Mozilla Keyboard Planning FAQ and Cross Reference
This FAQ and cross reference will help us find unused keystrokes, look for patterns, see what has or hasn't been implemented and have consistency in our UI. We want implementers to follow this spec, so if you wish for something other than what's here, please let us know where the spec falls short. Before suggesting changes, make sure to read this entire FAQ, as it spells out our current policies and our reasons for them.
We realize it's a good idea to leave as many keystrokes open as possible, for future expandability. If you see keystroke commands in the spec that are superfluous, let us know so we can clear more space. Some hotkeys may end up being relegated to a special configuration file or preference, for the particular set of users that need them.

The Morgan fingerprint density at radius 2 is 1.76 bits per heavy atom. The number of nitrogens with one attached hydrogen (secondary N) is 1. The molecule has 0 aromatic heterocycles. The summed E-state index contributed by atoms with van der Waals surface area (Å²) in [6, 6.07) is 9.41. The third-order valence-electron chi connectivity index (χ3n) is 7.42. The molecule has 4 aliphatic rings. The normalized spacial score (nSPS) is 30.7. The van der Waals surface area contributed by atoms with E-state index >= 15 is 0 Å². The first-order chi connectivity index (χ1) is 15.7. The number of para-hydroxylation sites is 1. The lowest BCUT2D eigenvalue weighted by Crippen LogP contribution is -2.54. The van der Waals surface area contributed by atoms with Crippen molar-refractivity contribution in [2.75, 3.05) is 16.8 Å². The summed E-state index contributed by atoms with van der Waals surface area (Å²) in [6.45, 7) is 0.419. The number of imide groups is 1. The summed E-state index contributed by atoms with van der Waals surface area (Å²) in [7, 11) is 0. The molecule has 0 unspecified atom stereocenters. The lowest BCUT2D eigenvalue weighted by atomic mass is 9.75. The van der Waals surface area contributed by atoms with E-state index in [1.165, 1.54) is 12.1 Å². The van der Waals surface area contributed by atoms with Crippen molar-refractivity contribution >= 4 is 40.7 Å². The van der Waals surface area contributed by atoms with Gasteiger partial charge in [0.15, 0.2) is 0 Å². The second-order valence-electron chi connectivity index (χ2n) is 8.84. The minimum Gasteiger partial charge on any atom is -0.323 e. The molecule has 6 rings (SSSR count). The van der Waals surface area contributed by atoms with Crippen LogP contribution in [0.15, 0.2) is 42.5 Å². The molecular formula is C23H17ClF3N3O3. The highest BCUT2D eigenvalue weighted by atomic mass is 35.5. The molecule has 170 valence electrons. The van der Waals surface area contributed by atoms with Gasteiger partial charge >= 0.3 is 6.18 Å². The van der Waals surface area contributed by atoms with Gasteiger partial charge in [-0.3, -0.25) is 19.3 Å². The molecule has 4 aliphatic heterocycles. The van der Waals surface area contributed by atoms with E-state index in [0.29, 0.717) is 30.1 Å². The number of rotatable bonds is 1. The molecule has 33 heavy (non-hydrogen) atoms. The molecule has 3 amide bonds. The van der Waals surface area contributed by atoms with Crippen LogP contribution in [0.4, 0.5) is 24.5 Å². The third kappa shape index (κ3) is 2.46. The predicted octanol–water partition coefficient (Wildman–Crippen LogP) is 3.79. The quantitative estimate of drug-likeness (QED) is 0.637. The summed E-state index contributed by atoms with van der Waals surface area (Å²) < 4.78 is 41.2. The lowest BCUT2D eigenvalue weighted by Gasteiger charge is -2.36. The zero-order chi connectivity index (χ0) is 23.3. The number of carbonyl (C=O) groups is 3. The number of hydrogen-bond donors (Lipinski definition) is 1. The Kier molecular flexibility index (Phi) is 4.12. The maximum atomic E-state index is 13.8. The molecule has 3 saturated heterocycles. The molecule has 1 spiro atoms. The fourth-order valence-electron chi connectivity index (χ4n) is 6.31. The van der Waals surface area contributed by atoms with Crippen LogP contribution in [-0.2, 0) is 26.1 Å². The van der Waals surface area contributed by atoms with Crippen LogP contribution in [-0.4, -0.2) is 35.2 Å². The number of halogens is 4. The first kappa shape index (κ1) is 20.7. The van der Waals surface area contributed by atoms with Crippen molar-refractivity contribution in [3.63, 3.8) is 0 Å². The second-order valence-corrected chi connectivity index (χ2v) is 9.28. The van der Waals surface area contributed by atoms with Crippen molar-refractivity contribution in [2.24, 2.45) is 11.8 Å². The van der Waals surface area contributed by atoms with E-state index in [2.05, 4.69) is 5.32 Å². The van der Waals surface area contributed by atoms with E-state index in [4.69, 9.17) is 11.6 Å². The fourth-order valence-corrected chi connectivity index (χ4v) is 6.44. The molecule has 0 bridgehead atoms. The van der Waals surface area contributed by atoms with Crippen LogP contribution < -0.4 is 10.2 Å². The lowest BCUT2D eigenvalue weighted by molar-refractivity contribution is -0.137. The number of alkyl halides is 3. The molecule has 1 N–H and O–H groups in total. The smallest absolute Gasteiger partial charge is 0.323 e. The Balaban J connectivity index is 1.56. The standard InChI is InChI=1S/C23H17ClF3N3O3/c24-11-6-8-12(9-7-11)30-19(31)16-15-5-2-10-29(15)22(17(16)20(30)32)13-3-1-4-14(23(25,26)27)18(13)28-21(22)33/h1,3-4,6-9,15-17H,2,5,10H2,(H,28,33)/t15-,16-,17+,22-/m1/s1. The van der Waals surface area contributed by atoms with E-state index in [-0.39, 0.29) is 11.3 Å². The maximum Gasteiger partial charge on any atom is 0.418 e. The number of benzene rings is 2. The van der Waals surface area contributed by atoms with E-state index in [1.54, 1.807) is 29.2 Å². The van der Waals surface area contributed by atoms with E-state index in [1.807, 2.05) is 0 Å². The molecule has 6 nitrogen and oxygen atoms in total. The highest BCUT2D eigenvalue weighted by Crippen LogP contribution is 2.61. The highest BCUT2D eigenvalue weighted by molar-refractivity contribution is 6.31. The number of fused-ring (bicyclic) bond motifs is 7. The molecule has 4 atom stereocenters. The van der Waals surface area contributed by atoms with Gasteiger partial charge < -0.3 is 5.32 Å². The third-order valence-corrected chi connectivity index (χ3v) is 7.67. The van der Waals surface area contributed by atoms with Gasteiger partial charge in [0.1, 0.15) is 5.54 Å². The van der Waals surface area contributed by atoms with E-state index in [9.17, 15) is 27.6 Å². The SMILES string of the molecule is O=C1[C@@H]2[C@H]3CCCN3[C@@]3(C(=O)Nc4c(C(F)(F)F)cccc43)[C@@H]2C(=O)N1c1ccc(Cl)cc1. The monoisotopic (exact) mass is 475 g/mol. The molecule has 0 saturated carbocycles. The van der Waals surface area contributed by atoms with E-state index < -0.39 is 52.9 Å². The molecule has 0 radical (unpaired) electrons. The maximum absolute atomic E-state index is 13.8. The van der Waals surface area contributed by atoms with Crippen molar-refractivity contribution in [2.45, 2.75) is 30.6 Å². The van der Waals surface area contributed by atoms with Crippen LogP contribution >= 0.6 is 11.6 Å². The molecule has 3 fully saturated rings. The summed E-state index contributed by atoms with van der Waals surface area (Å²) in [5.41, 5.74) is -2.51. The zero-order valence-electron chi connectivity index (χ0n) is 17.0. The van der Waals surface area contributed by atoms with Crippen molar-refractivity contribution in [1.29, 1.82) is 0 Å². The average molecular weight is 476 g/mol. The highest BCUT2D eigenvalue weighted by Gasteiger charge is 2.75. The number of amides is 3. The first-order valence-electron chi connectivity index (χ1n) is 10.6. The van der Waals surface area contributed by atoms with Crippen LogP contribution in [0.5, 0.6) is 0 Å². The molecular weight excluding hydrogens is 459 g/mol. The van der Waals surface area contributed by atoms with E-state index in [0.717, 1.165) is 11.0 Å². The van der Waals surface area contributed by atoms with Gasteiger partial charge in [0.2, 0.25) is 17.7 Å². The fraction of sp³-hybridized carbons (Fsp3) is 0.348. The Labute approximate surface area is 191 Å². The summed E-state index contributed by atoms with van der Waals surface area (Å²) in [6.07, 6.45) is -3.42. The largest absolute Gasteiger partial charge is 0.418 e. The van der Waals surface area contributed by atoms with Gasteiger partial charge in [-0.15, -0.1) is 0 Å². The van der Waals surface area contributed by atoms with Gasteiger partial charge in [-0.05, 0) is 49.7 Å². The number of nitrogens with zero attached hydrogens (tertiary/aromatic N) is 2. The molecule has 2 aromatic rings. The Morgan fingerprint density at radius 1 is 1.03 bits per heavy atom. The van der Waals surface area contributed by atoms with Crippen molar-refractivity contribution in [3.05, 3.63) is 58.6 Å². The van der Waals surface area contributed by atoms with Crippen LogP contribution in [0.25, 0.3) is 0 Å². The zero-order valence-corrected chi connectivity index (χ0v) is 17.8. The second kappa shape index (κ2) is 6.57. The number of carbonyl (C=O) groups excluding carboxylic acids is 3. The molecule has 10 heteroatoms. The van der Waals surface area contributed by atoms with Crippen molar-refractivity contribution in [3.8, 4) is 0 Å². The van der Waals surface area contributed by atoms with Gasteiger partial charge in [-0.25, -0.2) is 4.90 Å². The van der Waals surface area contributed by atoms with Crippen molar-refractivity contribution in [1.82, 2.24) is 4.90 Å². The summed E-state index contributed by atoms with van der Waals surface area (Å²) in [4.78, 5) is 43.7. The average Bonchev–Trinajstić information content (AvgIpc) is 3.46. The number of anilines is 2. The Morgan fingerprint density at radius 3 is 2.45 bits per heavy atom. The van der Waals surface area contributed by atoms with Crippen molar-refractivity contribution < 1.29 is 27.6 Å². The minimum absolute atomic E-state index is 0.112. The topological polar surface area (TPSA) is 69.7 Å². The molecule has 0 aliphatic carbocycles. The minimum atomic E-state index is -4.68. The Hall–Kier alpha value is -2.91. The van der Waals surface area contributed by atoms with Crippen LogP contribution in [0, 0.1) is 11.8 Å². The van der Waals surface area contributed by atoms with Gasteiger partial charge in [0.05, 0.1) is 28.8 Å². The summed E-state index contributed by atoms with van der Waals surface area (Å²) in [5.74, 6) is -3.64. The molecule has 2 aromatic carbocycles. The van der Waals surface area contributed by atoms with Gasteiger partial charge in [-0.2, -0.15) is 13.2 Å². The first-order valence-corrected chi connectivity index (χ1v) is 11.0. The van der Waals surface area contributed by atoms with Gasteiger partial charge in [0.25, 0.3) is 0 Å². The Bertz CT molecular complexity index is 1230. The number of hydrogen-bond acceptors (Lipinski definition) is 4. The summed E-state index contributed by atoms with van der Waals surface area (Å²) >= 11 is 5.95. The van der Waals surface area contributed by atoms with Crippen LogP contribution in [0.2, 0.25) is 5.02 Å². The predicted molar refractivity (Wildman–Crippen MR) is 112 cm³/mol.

- Cross Reference
- Four Major Platforms
- Modifier Key Policies
- Tab Behavior
- Avoiding Function Keys for Crucial Roles
- Potentially Destructive Keys
- Macintosh Keyboard Differences
- Accesskey Conflicts
- Keyboard Configurability
- Summary for Coders
- Informational Links
- Keyboard UI Mailing List
Here's an outline of all the global hot keys in Mozilla, for the browser, editor, mail-news and widgets. This document does not discuss underlined menu accelerators and the like, as those are part of i18n.
Please read the entire FAQ before recommending changes
- Key binding: a piece of data that defines the connect between a keystroke and a command.
- Modifier: a key that is used in combination with another, such as Alt, Ctrl, Shift or Cmd (a.k.a. the Apple key).